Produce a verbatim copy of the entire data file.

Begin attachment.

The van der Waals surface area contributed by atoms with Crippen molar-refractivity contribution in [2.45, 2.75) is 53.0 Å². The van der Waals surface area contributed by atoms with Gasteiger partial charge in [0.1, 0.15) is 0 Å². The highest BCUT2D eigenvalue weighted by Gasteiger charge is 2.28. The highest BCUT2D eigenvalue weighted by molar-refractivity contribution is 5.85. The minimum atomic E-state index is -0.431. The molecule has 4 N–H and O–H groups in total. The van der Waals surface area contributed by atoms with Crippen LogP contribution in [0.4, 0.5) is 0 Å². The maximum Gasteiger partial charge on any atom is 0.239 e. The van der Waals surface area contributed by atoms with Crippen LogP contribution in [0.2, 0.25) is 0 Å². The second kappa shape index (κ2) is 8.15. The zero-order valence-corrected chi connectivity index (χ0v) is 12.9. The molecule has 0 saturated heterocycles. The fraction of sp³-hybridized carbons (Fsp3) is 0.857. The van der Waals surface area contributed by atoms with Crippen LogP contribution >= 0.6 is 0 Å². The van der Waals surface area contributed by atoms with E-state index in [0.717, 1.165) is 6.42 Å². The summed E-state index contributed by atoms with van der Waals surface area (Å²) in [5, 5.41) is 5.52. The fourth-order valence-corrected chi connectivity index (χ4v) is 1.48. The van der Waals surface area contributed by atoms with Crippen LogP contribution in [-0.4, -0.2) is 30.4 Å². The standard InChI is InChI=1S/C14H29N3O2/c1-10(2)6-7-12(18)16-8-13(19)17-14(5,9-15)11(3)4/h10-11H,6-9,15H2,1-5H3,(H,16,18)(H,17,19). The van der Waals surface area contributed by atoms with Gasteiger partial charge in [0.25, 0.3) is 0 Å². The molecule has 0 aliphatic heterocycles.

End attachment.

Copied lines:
The van der Waals surface area contributed by atoms with Crippen molar-refractivity contribution in [2.45, 2.75) is 53.0 Å². The van der Waals surface area contributed by atoms with Gasteiger partial charge in [0.1, 0.15) is 0 Å². The highest BCUT2D eigenvalue weighted by Gasteiger charge is 2.28. The highest BCUT2D eigenvalue weighted by molar-refractivity contribution is 5.85. The minimum atomic E-state index is -0.431. The molecule has 4 N–H and O–H groups in total. The van der Waals surface area contributed by atoms with Crippen LogP contribution in [0.4, 0.5) is 0 Å². The maximum Gasteiger partial charge on any atom is 0.239 e. The van der Waals surface area contributed by atoms with Crippen LogP contribution in [0.2, 0.25) is 0 Å². The second kappa shape index (κ2) is 8.15. The zero-order valence-corrected chi connectivity index (χ0v) is 12.9. The molecule has 0 saturated heterocycles. The fraction of sp³-hybridized carbons (Fsp3) is 0.857. The van der Waals surface area contributed by atoms with Crippen LogP contribution >= 0.6 is 0 Å². The van der Waals surface area contributed by atoms with E-state index in [0.717, 1.165) is 6.42 Å². The summed E-state index contributed by atoms with van der Waals surface area (Å²) in [5, 5.41) is 5.52. The fourth-order valence-corrected chi connectivity index (χ4v) is 1.48. The van der Waals surface area contributed by atoms with Crippen LogP contribution in [-0.4, -0.2) is 30.4 Å². The standard InChI is InChI=1S/C14H29N3O2/c1-10(2)6-7-12(18)16-8-13(19)17-14(5,9-15)11(3)4/h10-11H,6-9,15H2,1-5H3,(H,16,18)(H,17,19). The van der Waals surface area contributed by atoms with Gasteiger partial charge in [0.25, 0.3) is 0 Å². The molecule has 0 aliphatic heterocycles.